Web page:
Lake Eyre, Still Flooding

For the last three autumns, Lake Eyre in central Australia has received runoff from good flooding rains.

These photographs were taken by Rhyl as she flew from Quilpie to Birdsville to Lake Eyre in July 2010.

And the flood waters are arriving again this year.

Wild flowers as a mass of yellow from the air.

A land of patterns, according to Rhyl.

Click on each image for a better view.

8 Responses to Lake Eyre, Still Flooding

  1. val majkus April 26, 2011 at 7:37 am #

    beautiful, thanks Rhyl

  2. Debbie April 26, 2011 at 8:47 am #

    Awesome photos!
    Look at this spectacular demonstration of our land of drought and flooding rains.
    Our natural environmental assets have just shown us all that they are perfectly capable of surviving a prolonged drought and when they bounce back, they do it in amazing ways.
    I would love to go out there and see Lake Eyre.

  3. John Sayers April 26, 2011 at 11:03 am #

    Landline played the full one hour version of Paul Lockyer’s doco on Lake Eyre last Sunday – it included the recent eastern floods and followed the water all the way to the lower lakes. Amazing footage. Unfortunately it was a one off – there’s no online replay, you have to buy the DVD.

  4. spangled drongo April 26, 2011 at 3:01 pm #

    “South Australian Minister for Aboriginal Affairs Grace Portolesi told AAP that those who sailed on the waterway illegally could face penalties of up to $50,000 under the Aboriginal Heritage Act”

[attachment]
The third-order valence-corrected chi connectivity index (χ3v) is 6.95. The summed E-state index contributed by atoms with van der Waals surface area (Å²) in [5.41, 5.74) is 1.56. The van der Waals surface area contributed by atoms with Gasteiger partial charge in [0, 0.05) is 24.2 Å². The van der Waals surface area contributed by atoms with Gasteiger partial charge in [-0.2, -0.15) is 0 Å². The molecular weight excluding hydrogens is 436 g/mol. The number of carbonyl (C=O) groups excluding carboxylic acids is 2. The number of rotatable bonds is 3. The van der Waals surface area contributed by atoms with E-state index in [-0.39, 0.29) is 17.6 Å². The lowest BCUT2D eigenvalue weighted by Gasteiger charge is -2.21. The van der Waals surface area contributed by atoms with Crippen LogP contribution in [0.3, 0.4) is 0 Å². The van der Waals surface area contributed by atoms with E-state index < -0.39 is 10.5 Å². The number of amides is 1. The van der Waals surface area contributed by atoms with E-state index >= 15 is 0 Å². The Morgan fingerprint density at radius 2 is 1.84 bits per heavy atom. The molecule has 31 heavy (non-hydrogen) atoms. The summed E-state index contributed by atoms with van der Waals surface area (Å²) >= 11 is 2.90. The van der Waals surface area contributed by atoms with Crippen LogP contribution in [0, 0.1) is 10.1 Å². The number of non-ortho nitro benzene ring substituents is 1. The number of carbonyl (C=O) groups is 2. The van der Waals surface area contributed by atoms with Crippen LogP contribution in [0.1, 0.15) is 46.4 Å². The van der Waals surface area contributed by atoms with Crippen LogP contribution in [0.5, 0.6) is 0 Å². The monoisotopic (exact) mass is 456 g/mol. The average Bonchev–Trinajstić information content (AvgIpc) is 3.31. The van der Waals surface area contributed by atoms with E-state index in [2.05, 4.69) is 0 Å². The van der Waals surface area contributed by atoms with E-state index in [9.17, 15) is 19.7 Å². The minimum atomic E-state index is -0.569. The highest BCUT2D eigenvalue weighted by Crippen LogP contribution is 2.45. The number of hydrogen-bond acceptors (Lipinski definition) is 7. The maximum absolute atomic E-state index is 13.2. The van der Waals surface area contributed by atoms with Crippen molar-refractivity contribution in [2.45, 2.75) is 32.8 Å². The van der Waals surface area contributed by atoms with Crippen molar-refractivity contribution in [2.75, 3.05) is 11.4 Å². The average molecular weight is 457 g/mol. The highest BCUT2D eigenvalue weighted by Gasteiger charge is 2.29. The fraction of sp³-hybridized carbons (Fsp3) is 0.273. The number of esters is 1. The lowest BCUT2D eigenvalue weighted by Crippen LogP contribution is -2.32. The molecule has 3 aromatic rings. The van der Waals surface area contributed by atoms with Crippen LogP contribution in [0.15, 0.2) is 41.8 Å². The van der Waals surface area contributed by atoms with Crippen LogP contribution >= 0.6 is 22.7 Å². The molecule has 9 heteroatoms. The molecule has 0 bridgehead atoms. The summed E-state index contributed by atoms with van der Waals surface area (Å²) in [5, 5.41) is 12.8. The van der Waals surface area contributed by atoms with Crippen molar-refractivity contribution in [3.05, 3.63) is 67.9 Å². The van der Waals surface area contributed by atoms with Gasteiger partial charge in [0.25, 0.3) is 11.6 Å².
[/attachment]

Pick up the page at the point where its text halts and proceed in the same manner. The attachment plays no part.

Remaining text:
How harmless is sailing a dinghy?

    It does a lot less damage than driving a vehicle on a dirt road and is allowed on fresh-water dams for human consumption yet this is now a banned activity on salt-lake Eyre.

    We may have to avert our eyes when next we are shown a picture of this flooding event.

    What a mad world we live in!

  5. RWTH April 27, 2011 at 9:13 am #

    Anyone interested in this subject should have a look at Dr Vincent Kotwicki’s Lake Eyre Site:

  6. el gordo April 27, 2011 at 6:04 pm #

    Reading an abstract from that link there is a level of ‘uncertainty’ as to when Lake Eyre might receive large inflows, although the authors believe it usually happens during La Nina years.

  7. el gordo May 3, 2011 at 11:57 am #

    The Eemian was a few degrees warmer than the Holocene and Lake Eyre was full (25m deep) between 125,000 – 90,000 years BP.

    During a brief interstadial between 65,000 and 60,000 years BP it may have been significantly deeper.

    By 40,000 years BP there was a lot more local precipitation, with a modest monsoon inflow. It had become a low level perrenial lake.

    In an AGW world I can see thousands of holiday makers in tiny sailboats….

  8. spangled drongo May 5, 2011 at 10:58 am #

    “By 40,000 years BP there was a lot more local precipitation, with a modest monsoon inflow. It had become a low level perrenial lake.”

    eg, the aboriginals were probably “sailing” around on it then in their canoes.

    But fibreglass = sinful; bark = righteous.

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